Quizmaster Ed Pentz (inset) and the winning team ‘Brainiacs on Banjo’ in the spectacular Royal Hall

Plenary 3: Rethinking ‘content’

Open, social and linked – a ménage à trois of content exploitation – Andy Powell

(Report by Catherine Hartley)

Andy Powell argued that we have tended to underplay the importance of social networks in our provision of library and academic publishing services, as well as in our development of digital library services. The focus needs to be on providing open and linked content. The web, as a social construct, is changing how we behave, and consequently research and learning are becoming increasingly social activities. Andy drew on David White's dichotomy of visitors and residents of the web. Visitors are people who use the web as a tool whenever a need arises whereas residents live a percentage of their life online. Andy argued that in digital libraries we have tended to focus on the visitors but in actual fact there are a growing number of residents who we need to cater for. The catchphrase of Andy's talk that reverberated around Twitter was that content should be ‘of’ the web rather than ‘on’ the web. We need to stop being controlling and become much more user-centric instead of content-centric. The focus needs to shift from a one-way flow of information to flow between people so that content can be reused and repurposed. Andy indicated that there is a desire for openness in the research community but currently not much is happening. What we can do to support openness and linked data is to harness the power of URIs that tell us what something is as opposed to where it is. By providing useful platforms for social interaction we will significantly enhance the process of content exploitation. Andy made some valid points that should inspire us to look more closely at the characteristics of our users and spur us into action to develop appropriate services where needed.

What Joseph especially liked about this presentation was that Andy Powell didn't categorize resident behaviour as more advanced or more important, nor did he claim that there was a generational gap between users. He did, however, make the point that university library systems should make more space for resident behaviour.

Buying by the bucketful: a comparative study of how e-book bundles are used – Terry Bucknell

(Report by Ian Hunter)

The standout presentation for me in this session was given by Terry Bucknell. He spoke very clearly about his analysis of the e-book purchasing policy of his library at the University of Liverpool. His findings are interesting and will be useful to other academic librarians looking to optimize their purchasing. Terry's study found that students generally have a high awareness of e-books' being available – more, in fact, than the university's academics – and the library catalogue is still the first place they go to look for resources. Furthermore, students still use a considerable amount of older content, though electronic content is being used enough that its cost per download is continually decreasing. I was especially interested in the comparison of different purchasing models (namely, patron-driven acquisition (PDA) and evidence-based purchasing), as this is an area in which I have very little knowledge or experience. Terry compared and contrasted the models and presented his ideal solution. He recommends that academic libraries should base their purchasing around e-book packages where they offer the best value, along with full-text databases to give a cheap critical mass. This foundation can be supplemented with single subscriptions and PDA to ‘fill the gaps’. Perhaps the most pertinent take-away message from this talk is that libraries move to an electronic-only model for books in the near future.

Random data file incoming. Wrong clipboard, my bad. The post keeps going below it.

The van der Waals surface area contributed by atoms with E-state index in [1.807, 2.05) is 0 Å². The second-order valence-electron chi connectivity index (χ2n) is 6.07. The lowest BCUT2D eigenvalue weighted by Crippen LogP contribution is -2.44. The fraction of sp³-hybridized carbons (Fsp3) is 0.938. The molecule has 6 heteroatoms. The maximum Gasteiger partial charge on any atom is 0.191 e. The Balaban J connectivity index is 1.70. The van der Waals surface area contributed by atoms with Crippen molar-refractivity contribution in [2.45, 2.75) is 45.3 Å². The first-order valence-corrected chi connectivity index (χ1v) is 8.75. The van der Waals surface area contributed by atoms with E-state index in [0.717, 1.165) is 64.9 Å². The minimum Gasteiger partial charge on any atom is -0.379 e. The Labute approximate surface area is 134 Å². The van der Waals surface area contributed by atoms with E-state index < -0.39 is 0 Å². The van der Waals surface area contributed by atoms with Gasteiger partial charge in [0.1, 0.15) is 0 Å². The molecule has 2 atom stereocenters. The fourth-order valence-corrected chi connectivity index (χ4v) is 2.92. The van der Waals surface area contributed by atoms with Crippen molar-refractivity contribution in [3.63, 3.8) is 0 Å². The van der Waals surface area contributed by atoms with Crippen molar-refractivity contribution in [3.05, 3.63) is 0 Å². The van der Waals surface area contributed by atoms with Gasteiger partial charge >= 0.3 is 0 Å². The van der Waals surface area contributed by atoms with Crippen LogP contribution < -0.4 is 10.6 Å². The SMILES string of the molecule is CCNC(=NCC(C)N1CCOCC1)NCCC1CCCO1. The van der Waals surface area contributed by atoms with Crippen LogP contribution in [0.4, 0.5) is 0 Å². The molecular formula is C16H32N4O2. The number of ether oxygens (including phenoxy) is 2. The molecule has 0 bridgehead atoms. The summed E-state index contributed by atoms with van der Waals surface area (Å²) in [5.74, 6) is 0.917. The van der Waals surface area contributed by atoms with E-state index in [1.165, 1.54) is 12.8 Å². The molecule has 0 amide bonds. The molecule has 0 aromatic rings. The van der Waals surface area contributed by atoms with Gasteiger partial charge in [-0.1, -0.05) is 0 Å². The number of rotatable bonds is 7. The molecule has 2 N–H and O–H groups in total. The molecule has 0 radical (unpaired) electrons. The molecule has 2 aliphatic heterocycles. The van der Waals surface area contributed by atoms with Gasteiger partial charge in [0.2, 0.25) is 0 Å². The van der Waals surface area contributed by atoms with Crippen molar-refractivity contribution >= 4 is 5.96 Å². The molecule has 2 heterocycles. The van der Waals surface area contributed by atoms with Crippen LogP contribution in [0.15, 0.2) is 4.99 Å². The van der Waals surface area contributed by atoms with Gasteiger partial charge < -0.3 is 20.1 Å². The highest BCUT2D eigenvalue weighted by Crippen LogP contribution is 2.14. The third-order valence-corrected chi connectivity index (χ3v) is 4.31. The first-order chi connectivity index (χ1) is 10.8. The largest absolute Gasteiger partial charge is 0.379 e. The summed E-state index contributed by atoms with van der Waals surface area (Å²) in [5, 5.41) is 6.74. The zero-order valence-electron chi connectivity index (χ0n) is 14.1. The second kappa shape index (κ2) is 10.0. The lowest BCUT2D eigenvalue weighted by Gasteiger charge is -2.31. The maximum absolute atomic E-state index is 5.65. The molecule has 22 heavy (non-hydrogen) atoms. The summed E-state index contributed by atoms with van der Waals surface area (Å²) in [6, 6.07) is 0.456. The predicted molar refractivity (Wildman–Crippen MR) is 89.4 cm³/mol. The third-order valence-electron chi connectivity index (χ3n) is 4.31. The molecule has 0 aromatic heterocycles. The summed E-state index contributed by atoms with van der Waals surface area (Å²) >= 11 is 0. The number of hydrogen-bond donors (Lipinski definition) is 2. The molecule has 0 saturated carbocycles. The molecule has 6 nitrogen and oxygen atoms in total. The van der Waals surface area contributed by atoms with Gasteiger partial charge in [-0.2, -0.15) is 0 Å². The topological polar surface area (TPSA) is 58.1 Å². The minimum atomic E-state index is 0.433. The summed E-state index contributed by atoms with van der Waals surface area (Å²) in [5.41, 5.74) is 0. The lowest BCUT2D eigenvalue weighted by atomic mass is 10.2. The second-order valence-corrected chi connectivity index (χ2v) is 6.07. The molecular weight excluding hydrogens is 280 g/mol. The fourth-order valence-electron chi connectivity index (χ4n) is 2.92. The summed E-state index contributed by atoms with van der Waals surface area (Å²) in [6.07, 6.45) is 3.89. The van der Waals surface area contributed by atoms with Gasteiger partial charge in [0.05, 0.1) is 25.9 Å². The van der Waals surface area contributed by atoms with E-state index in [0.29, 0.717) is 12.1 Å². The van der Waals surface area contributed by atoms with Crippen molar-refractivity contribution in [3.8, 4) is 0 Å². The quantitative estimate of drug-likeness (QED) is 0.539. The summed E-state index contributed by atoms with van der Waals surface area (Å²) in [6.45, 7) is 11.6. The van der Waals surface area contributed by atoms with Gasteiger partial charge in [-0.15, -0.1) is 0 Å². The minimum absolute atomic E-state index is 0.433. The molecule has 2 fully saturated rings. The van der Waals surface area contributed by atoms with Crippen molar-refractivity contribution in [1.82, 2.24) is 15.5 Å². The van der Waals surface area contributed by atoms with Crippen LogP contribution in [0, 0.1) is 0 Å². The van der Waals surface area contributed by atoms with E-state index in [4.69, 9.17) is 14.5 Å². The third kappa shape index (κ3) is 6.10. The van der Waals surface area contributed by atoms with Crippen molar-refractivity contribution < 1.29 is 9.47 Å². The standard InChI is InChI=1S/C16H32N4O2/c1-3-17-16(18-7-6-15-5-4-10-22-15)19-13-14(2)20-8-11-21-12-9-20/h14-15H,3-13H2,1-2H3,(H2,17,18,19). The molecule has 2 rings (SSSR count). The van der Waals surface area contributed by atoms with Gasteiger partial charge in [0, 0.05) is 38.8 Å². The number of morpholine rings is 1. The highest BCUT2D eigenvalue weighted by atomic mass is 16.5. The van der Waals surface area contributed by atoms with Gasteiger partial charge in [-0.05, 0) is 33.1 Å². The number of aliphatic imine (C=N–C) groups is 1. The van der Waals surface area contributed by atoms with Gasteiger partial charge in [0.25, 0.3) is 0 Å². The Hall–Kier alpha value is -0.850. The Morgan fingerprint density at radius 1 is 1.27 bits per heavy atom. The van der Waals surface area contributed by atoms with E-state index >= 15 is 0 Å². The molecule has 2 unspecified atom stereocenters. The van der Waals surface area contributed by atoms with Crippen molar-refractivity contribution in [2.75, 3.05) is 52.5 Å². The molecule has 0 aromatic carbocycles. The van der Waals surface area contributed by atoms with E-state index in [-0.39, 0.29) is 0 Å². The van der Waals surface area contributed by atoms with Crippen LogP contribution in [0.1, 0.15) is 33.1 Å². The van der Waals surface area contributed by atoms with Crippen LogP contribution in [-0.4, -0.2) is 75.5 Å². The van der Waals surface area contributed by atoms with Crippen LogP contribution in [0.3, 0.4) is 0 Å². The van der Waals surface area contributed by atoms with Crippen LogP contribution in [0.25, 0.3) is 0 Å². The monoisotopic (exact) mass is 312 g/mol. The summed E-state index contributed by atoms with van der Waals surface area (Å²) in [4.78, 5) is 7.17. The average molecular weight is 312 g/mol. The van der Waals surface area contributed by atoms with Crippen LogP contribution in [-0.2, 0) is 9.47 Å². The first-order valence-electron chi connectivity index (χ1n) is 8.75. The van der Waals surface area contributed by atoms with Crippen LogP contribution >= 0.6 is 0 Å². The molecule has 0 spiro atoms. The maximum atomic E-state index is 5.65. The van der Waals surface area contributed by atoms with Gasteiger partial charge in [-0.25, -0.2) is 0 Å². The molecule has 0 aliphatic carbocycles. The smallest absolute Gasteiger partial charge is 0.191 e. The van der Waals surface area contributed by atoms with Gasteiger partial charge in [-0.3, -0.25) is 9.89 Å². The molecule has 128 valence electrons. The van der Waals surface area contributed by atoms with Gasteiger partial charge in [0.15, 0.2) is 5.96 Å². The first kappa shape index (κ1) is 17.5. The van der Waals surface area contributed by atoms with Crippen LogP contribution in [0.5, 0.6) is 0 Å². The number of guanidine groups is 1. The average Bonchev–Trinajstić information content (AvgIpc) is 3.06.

Opening up bibliographic data – Rufus Pollock

(Report by Catherine Hartley)

Rufus Pollock of the Open Knowledge Foundation spoke about the explosion of open data in recent years and its many benefits. Defining ‘open’ as freedom for anyone to use, reuse and redistribute, Rufus went on to argue that bibliographic data should also be open for everyone to use since all content and metadata will one day be free anyway. There are several advantages to this, including facilitating the quality and sharing of records, and allowing space for innovation in bibliographic services. Data and content should be thought of as a platform on which to build, not a commodity to sell. As a community we can all make our contributions, thereby significantly enhancing bibliographic data. Rufus made the point that there are plenty of ways to make money without going closed, although who the money-makers are might well change! The JISC OpenBib project is an example of opening up bibliographic data, with three million records of the British Library's British National Bibliography being made into linked open data.

Plenary 4: Strategic directions in a constrained world

Brave New World: Rebooting UK HE – Sir John O'Reilly

(Report by Catherine Hartley)